The mummy of Nesyamun, belongs to a priest who lived during the reign of Pharaoh Ramses XI about 3,000 years ago, and was found in the Karnak temple, near Luxor.
Nesyamun dedicated his life to reciting prayers and singing to the god Amun. Today, three millennia after his death, Nesyamun has spoken again.
A team of scientists at Leeds Hospital, has put the monkey in an X-ray scanner, studied his vocal tract and rebuilt it with a 3D printer.
The result is a brief sound, similar to the vowel e, which according to the researchers would be the voice of Nesyamun that rumbled in the Karnak temple.
“We are seeing if we could create some words or a song of Nesyamun by means of a computer simulation,” anticipates electronic engineer David Howard, project leader with archaeologist John Schofield.
Howard is the inventor of an amazing “vocal tract organ,” a musical instrument that plays vocals through a keyboard connected to electronic laryngs and 3D-printed tracts from real-person scanners.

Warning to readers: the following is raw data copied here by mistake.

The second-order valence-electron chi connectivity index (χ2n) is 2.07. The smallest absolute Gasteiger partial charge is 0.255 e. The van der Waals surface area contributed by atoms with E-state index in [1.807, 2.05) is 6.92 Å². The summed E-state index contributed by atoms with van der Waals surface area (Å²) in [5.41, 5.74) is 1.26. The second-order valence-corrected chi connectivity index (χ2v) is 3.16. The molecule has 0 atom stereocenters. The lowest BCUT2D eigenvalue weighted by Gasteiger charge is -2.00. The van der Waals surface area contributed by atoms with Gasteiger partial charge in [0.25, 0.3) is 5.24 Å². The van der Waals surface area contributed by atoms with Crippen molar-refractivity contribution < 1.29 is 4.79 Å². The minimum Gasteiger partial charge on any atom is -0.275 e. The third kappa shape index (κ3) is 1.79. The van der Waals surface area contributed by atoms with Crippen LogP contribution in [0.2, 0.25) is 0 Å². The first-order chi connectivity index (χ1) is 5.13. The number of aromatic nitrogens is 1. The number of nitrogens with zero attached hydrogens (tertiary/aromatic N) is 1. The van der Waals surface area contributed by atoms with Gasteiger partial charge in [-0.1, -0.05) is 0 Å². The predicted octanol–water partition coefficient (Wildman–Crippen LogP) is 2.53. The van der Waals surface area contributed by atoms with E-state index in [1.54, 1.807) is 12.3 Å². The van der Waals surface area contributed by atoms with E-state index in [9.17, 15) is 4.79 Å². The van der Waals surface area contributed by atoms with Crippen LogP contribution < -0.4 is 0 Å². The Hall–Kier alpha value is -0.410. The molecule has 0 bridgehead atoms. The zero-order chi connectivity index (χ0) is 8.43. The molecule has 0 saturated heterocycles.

In 2016, in a Victorian hall of his university, the engineer used his peculiar organ to perform alongside a soprano the O mio babbino caro, an aria from an opera by Puccini.
Scientists have only obtained a vowel from Nesyamun because they have limited themselves to trying to recreate the sound that the tract would emit in the configuration in which it was mummified.
“His tongue shrank, probably from dehydration. If we were to reproduce his speech we would have to create a language with a form that seems reasonable to his mouth,” underlines Howard, from the University of London.
The 3D printing of the vocal tract of Nesyamun is based on a technique proposed by the Belgian engineer and bass-baritone Bertrand Delvaux.
In his opinion, the investigation with the mummy of Nesyamun “opens a new world of possibilities: the recreation of voices of the past to study how the characteristics of the voice evolve over time.”
For Delvaux, the disintegration of some mummy tissues, such as their soft palate, does not prevent obtaining an outline of their original voices.
Howard’s team underscores the potential of his research to “thrill and inspire” the public, helping to spread the history of mankind.
The authors also point to another possible application for the future: to help recover the voice of people who have run out of larynx after a tumor.
And Howard recognizes a third possibility: to use the vocal tract of the Egyptian priest Nesyamun for his musical concerts.